As violence between the IRA and Crown Forces increased around Ireland in the summer of 1920, thousands of Catholic and labour-leaning Protestants, so-called ‘rotten Prods’, were expelled from the shipyards in the city, beginning what nationalists called the ‘Belfast pogroms’.[3] Further attacks on Catholic communities followed the IRA’s assassination of police inspector Oswald Swanzy in Lisburn in August as widespread rioting and looting forced many to flee.[4]

While nationalists of all shades engaged in communal defence, there were also internal tensions. Tim Wilson determined nine Hibernians were killed by the IRA in this period compared to ‘at most’ one republican killed by Hibernians.[5] Belfast IRA officer Roger McCorley blamed AOH followers for looting of Protestant businesses in the city after the truce in July 1921.[6]

Abstention and anti-partitionism

Amidst such violence, Devlin maintained a constitutional approach by attending parliament. Devlin and the remnant of the old party bore little comparison, however, to the organised home rule party of the past. Irish unionist MPs also remained at Westminster, but Sinn Féin MPs returned in 1918 had reconstituted themselves as TDs of Dáil Éireann. Its largely southern leadership remained opposed to partition but offered few meaningful political strategies on the issue (though it instituted the Belfast boycott in August 1920).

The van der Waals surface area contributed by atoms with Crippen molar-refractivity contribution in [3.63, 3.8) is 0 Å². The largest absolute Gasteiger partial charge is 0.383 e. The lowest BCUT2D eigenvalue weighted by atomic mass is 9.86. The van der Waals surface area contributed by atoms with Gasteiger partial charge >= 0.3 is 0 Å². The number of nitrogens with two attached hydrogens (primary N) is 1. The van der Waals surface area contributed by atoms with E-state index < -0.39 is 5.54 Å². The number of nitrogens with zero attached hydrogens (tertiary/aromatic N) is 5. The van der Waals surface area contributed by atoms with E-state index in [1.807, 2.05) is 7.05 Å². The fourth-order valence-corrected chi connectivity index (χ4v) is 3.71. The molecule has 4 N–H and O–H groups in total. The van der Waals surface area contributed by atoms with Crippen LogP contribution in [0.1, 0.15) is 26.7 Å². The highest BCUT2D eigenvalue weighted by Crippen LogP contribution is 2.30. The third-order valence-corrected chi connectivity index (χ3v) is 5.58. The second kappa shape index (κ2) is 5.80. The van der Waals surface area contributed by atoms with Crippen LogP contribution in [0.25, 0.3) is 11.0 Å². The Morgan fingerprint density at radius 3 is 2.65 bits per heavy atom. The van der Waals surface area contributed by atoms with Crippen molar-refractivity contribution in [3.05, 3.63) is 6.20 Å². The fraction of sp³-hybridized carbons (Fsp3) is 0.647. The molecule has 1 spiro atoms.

Sinn Féin was absent as the Government of Ireland Act was introduced at Westminster - legislating for a division of the country into a 26-county Southern Ireland and a six-county Northern Ireland.

Neither of the northern parties wished to recognise the Belfast parliament and by extension partition. Yet, Devlin had always opposed abstention as a policy. Ultimately neither side opted to boycott the election for the new parliament entirely - or compete against each other and divide nationalist support.[7] In the end, Devlin’s nationalists, entered into a pact with Sinn Féin - but on the effective basis of Sinn Féin tactics: opposition to partition and abstention.[8]

Despite the compromise on parliamentary principles, this ensured Devlinities and Sinn Féin won six seats each. Unionists won the other forty. The election set a tone for nationalist approaches to parliament in Northern Ireland.


Devlinite constitutional instincts remained and nationalists furthest east of the new border became particularly anxious to attend parliament in the years that followed. Hopes that the Boundary Commission, provided for by the 1921 Anglo-Irish Treaty, might make Northern Ireland unviable or at least transfer border regions to the Free State created east-west divisions in nationalist politics in addition to the Sinn Féin/nationalist cleavage. Violence in Northern Ireland worsened in the first six months of 1922 before the outbreak of civil war in the south, however, and the Boundary Commission collapsed in 1925 without any adjustments to the border.[9]